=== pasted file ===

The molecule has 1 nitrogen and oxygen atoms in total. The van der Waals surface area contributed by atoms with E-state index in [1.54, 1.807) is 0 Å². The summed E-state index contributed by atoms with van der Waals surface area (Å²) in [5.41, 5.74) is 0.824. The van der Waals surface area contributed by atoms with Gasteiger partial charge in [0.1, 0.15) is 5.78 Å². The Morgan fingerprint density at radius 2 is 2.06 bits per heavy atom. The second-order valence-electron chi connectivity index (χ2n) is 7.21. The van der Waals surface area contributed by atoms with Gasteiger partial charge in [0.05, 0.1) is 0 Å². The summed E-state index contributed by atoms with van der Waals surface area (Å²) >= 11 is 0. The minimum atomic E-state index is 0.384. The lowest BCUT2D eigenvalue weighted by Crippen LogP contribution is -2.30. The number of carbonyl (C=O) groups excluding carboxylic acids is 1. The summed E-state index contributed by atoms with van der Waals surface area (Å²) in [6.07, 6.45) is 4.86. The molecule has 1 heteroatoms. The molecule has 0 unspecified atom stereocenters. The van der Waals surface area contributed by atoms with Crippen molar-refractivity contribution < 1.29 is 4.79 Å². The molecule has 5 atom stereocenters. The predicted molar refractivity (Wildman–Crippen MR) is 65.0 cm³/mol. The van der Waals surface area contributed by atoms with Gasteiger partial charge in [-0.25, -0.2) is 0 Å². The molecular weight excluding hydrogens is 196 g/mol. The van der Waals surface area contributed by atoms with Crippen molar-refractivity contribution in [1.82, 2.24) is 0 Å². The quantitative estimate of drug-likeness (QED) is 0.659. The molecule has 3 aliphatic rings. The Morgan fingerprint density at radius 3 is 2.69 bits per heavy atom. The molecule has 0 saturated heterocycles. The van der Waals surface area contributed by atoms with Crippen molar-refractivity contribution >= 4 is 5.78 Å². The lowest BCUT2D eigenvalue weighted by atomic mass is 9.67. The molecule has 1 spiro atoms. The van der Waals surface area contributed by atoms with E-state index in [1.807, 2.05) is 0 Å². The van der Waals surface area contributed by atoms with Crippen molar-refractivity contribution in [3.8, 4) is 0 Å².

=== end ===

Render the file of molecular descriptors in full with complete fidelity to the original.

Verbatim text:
The molecule has 1 nitrogen and oxygen atoms in total. The van der Waals surface area contributed by atoms with E-state index in [1.54, 1.807) is 0 Å². The summed E-state index contributed by atoms with van der Waals surface area (Å²) in [5.41, 5.74) is 0.824. The van der Waals surface area contributed by atoms with Gasteiger partial charge in [0.1, 0.15) is 5.78 Å². The Morgan fingerprint density at radius 2 is 2.06 bits per heavy atom. The second-order valence-electron chi connectivity index (χ2n) is 7.21. The van der Waals surface area contributed by atoms with Gasteiger partial charge in [0.05, 0.1) is 0 Å². The summed E-state index contributed by atoms with van der Waals surface area (Å²) >= 11 is 0. The minimum atomic E-state index is 0.384. The lowest BCUT2D eigenvalue weighted by Crippen LogP contribution is -2.30. The number of carbonyl (C=O) groups excluding carboxylic acids is 1. The summed E-state index contributed by atoms with van der Waals surface area (Å²) in [6.07, 6.45) is 4.86. The molecule has 1 heteroatoms. The molecule has 0 unspecified atom stereocenters. The van der Waals surface area contributed by atoms with Crippen molar-refractivity contribution < 1.29 is 4.79 Å². The molecule has 5 atom stereocenters. The predicted molar refractivity (Wildman–Crippen MR) is 65.0 cm³/mol. The van der Waals surface area contributed by atoms with Gasteiger partial charge in [-0.25, -0.2) is 0 Å². The molecular weight excluding hydrogens is 196 g/mol. The van der Waals surface area contributed by atoms with Crippen molar-refractivity contribution in [1.82, 2.24) is 0 Å². The quantitative estimate of drug-likeness (QED) is 0.659. The molecule has 3 aliphatic rings. The Morgan fingerprint density at radius 3 is 2.69 bits per heavy atom. The molecule has 0 saturated heterocycles. The van der Waals surface area contributed by atoms with Crippen molar-refractivity contribution >= 4 is 5.78 Å². The lowest BCUT2D eigenvalue weighted by atomic mass is 9.67. The molecule has 1 spiro atoms. The van der Waals surface area contributed by atoms with E-state index in [1.807, 2.05) is 0 Å². The van der Waals surface area contributed by atoms with Crippen molar-refractivity contribution in [3.8, 4) is 0 Å².